Girl Talk. Photo courtesy of monolithfestival.com
The party started in the parking lot, and for two days it never ended. Within seconds of parking we were bombarded with offers for every flavor of drug imaginable. Acid? Ketamine? Molly? Spicy Bloody Marys? The parking lot was a catch-all for every type of chemically-induced fun you could hope to experience. After pregaming in the parking lot and a few trips to the disgusting port-a-potties, it was time to make the trek and enter the venue. The rain started at 3 p.m., just as we made our way into the venue, and was steady throughout the rest of the first day. Despite the constant downpour and the 40 degree weather the music on the main stage didn’t disappoint. Unfortunately, the same couldn’t be said about the rest of the stages.
After 20-30 minutes of marveling at the massive red rocks that create the outdoor ampitheater I finally tuned into the band that was playing on the main-stage. Although OK Go sounded great, my priorities were in other places. Starfucker and Thunderheist were playing on the Radius Earphones stage located inside the visitors center. I was naïve to think that it would be a great way to escape the rain for a few hours. Everyone else at the venue was having the same thoughts. Once I got inside the visitor center it was a clusterfuck of people trying to manuver in thousands of different directions. It was hot, overcrowded and if a fire had broken out we would have all been fucked. I made it to the general vicinity of the stage as Starfucker was starting. I couldn’t see a damn thing, was crushed up against a wall and it didn’t take long for me to decide that it just wasn’t worth it. As I left an equally annoyed crowd member screamed “We got star fucked!” Amen sir.
The initial plan was thrown out the window. Next on the list was Doom who was playing the Southern Comfort stage at 7 p.m. Doom was the first proper performance I had seen all day, but it wasn’t the greatest. From the beginning his performance was riddled with sound problems and other technical difficulties. Most times it was easier to make out what M. Ward was doing on the main stage than it was to hear what was going on in front of me. Although Red Rocks is an amazing venue, I’m not sure if it really has the layout to support a five-stage festival like Monolith, especially not on a rainy day when members of the crowd are fighting to get inside.
Greg Gillis of Girl Talk took the main stage at 7:45 for a 90-minute dance party. Within seconds the stage was swarmed with fans. Giant inflatables were launched into the crowd and by the end of the set Gillis was standing on his tables raging to his mashups harder than the full-blown dance party behind him. It might have been the most impressive set of the day, but Karen O and the Yeah Yeah Yeahs quickly stole that title.
The only way to describe the Yeah Yeah Yeahs was that their performance was the closest thing to a spiritual experience that I have ever had. A giant eyeball hung behind the band and a combination of blue, purple and red lights illuminated the stage and bounced off of the giant rocks. Karen O’s massive voice and stage presence filled the ampitheater with an intense energy that had yet to be experienced. The band played an eclectic mix of songs featured on all of their albums until nearly 11 p.m. The performance blew everyone else out of the water and set the bar ridiculously high for the bands that would play on day two.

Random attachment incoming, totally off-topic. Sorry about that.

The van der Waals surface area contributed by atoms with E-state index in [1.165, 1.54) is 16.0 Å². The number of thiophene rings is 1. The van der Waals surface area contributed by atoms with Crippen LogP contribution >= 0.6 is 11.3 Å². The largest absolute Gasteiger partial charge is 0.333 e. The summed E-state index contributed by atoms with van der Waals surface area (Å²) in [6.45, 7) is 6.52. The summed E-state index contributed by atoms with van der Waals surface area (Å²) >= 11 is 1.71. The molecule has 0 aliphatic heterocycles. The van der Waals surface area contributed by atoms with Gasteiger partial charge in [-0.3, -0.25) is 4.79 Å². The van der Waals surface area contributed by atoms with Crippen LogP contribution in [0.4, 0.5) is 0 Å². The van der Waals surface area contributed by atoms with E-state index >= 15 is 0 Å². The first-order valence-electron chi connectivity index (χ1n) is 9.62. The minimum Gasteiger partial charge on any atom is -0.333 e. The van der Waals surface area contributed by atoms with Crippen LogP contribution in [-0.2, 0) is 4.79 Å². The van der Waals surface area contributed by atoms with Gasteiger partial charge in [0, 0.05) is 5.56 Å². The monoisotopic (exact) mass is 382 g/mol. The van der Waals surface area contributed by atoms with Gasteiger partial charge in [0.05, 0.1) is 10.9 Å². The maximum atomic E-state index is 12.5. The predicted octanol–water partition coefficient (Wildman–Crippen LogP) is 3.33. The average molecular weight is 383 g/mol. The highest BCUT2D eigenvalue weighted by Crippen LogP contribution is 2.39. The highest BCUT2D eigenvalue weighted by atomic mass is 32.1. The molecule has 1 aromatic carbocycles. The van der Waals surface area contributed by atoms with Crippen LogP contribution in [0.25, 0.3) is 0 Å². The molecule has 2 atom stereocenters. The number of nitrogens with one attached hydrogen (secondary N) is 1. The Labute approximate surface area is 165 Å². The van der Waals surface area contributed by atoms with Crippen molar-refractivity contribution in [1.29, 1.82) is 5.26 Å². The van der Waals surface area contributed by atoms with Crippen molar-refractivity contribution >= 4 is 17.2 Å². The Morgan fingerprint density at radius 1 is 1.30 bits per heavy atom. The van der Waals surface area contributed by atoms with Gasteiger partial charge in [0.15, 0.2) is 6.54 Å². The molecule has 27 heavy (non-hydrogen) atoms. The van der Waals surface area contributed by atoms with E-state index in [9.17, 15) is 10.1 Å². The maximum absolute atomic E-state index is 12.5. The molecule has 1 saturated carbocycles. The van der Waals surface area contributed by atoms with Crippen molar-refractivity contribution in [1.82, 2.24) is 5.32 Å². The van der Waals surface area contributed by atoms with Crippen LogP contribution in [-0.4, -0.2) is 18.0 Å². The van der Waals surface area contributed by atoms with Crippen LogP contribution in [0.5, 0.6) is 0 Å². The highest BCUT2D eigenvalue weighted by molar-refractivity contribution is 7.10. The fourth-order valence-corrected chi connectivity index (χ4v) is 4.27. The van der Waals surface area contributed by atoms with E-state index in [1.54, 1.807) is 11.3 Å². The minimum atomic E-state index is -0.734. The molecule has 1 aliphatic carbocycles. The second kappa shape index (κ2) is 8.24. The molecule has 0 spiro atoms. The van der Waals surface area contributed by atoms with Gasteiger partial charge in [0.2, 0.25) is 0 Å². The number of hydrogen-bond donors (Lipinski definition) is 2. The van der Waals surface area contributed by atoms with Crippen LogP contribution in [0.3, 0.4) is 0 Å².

The weather cleared up quite a bit for the second day of Monolith. Instead of being bundled into three hoodies like I was the day before for a while I was fine wearing only a tank top. After my experiences from the first day I decided that I’d rather just stick to the main stage. It had been a hassle to maneuver between stages the day before and the acts on the other four stages just didn’t sound that great.
Method Man & Redman’s set was the highlight of the second day. The on stage chemistry between the two was great and the crowd once again turned into a giant dance party. The Glitch Mob, although somewhat cheesy, had a high-energy set and people were getting down.
MSTRKRFT was supposed to take the stage between Method Man & Redman and The Mars Volta, but had to cancel last minute due to a case of the flu. Pheonix was relocated from the Southern Comfort stage to the main stage to snag their spot––a rad opportunity for the French indie band. They played well and sounded great, but their performance wasn’t really anything to write home about it.
I missed Chromeo’s set at the Southern Comfort stage, but heard that the problems that had plagued Doom struck again. The vocals were impossible to hear even without bleed over from the main stage. In retrospect I was kind of bummed that I didn’t catch them. A vocal-less Chromeo seems like it might have been more interesting way to cap off the night than what headliners The Mars Volta had to offer.
As Mars Volta started playing people started leaving the venue in droves. Maybe it was the high school students trying to make it home in time for curfew? Possibly disappointed MSTRKRFT fans who had come to rage and the mix of indie and prog rock wasn’t living up to the standards of the drugs that they had gobbled in the parking lot earlier in the day. Whatever the reason for the mass exodus, I wasn’t far behind. After listening to about 45 minutes of The Mars Volta it was time to go. Even the Mars Volta fans who I’d come with agreed that the performance just wasn’t doing it for them.
Despite the poor weather, cancelations, clusterfuck of human beings and sound problems I couldn’t be happier with my experience at Monolith. Red Rocks is hands down the best venue to check out live music and The Yeah Yeah Yeahs tore shit up in a way that I’ve never seen a band do before. Successful festival? Absolutely.